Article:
Four decades ago I read a short story titled I Have No Mouth & I Must Scream. It shook me up a bit and wasn't a particularly pleasant experience. I was still trying to figure out what to do in life, having just completed two years of music school with concentration in performance classical guitar. A couple of extremely talented and accomplished classmates had graduated at the end of my first year attending classes at North Texas State University's school of music and had immediately moved to New York City to make their way as professionals in the music business there. They returned near the end of my second year and I was shocked by their emaciated appearance, and some of the stories they told about their time in NYC were pretty horrifying. Life as a professional musician did not sound pleasant at all so I dropped out of music school at the end of that semester to begin coursework in mathematics and engineering while working in the steel structures construction industry as a weldor. After graduation from university I not only wanted to be able to eat, I wanted to eat well and still have money to spare for purchasing hobby toys like fine musical instruments.
After reading Harlan Ellison's collection of short stories while attending engineering school so long ago I completely forgot about them and forgot the name of the author as well. They weren't my favorite kind of science fiction stories even though they stuck in my brain better than I realized at the time. After watching the documentary Dreams with Sharp Teeth last week about the life, times and works of Harlan Ellison I was intrigued and downloaded the ebook I Have No Mouth & I Must Scream, not remembering at all that I had already read it.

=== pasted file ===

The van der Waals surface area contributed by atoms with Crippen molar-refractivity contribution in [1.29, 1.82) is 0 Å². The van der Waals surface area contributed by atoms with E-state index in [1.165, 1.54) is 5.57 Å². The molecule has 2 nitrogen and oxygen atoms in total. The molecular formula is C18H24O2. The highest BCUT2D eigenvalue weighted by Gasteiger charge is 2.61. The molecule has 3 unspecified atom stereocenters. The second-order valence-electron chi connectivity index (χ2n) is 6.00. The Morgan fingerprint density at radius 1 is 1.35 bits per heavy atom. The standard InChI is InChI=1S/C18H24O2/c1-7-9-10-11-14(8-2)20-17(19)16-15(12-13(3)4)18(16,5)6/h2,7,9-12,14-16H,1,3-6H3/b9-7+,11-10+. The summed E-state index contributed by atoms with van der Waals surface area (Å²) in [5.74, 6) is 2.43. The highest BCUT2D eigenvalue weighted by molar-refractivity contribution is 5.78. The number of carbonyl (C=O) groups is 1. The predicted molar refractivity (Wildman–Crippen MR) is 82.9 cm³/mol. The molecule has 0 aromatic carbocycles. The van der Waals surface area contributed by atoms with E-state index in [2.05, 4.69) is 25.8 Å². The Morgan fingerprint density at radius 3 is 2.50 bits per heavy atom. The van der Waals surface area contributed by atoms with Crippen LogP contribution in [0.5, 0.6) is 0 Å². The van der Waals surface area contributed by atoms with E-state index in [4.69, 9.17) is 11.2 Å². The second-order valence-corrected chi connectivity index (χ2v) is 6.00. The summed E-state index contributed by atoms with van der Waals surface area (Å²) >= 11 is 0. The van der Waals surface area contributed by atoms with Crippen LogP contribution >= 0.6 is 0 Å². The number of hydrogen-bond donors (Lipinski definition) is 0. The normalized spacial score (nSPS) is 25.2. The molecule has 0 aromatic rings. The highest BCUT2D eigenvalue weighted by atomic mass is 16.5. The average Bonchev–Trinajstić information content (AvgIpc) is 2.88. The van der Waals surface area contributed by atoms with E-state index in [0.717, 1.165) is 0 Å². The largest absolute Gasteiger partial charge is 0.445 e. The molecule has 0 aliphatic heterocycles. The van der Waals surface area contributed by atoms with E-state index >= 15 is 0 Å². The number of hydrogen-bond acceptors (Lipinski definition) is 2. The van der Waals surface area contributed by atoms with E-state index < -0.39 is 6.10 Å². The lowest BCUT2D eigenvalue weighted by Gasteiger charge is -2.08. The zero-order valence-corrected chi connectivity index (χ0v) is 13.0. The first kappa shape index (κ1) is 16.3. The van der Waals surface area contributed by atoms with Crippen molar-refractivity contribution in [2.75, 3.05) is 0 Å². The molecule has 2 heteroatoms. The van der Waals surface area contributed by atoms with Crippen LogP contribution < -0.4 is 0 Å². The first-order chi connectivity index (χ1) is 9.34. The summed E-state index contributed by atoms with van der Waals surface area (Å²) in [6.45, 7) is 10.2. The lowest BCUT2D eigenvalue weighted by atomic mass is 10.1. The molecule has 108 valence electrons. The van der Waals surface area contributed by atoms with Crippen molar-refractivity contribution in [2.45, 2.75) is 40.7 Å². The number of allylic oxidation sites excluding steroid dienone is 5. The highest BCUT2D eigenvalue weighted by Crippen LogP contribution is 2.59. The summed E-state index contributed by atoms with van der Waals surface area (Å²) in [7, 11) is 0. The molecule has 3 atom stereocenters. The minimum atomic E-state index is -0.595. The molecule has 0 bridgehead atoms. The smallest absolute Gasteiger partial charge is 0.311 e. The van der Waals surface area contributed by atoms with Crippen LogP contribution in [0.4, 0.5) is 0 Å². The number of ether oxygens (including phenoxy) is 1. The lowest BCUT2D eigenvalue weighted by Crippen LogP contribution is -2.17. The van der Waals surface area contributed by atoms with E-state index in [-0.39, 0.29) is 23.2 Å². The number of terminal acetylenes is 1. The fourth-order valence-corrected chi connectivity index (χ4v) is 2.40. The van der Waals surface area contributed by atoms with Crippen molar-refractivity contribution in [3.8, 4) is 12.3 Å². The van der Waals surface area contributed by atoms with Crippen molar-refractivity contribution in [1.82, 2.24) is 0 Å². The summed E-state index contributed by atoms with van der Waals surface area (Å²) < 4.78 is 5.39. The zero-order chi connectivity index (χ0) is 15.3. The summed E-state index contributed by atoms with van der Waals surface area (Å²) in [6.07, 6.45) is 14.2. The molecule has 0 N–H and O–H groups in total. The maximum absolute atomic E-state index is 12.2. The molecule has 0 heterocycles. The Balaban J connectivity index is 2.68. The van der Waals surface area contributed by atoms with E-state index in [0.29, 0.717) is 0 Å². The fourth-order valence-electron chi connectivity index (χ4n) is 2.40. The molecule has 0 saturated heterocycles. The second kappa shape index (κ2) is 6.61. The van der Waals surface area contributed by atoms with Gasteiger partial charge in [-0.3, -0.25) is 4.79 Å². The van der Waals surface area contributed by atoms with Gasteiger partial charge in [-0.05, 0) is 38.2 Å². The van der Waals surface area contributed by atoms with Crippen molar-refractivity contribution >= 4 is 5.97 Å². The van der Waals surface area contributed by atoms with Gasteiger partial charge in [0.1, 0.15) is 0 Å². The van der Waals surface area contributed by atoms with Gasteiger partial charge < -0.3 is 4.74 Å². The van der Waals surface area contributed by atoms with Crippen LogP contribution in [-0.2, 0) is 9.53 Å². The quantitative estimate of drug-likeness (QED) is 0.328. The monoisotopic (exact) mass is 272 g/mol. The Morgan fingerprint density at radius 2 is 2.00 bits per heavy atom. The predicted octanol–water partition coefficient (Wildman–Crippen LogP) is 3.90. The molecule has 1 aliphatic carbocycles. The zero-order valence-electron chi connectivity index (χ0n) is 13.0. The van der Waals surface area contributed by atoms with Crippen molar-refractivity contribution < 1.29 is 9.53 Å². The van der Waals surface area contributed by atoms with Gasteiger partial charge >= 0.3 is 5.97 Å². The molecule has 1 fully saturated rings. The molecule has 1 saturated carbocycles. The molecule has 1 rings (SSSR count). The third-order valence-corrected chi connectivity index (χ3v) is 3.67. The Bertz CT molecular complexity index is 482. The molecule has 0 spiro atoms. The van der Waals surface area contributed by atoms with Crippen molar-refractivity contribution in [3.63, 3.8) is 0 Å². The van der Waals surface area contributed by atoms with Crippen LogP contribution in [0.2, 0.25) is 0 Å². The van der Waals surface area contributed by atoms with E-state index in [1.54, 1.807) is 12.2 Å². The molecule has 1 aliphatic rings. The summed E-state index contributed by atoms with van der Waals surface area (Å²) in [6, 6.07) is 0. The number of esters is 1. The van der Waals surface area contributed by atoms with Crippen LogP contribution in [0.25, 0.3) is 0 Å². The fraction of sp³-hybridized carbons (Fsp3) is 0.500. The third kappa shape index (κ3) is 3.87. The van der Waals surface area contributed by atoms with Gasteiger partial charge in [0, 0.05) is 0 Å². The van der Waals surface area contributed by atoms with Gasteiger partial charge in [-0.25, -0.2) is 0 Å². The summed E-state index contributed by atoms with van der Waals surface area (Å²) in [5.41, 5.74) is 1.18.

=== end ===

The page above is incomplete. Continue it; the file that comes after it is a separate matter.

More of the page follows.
Within the first few paragraphs it began to dawn on me that I had already read it and that a particular passage regarding a character's computer-enhance genitalia was coming up soon in the story, a passage I considered sort of pornographic the first time I read it and not really necessary for story plot–a cheap trick leverage by the author for shock value alone. Upon encountering the passage I marveled at my brain's ability to so easily recall such a distant memory from reading the first few paragraphs of a story I had read only once forty years ago. Why had the story, and in particular that cheap-trick passage, so firmly stuck in a special place of my mind for such ready recall? How in the world could my aging old brains still have such sharp teeth?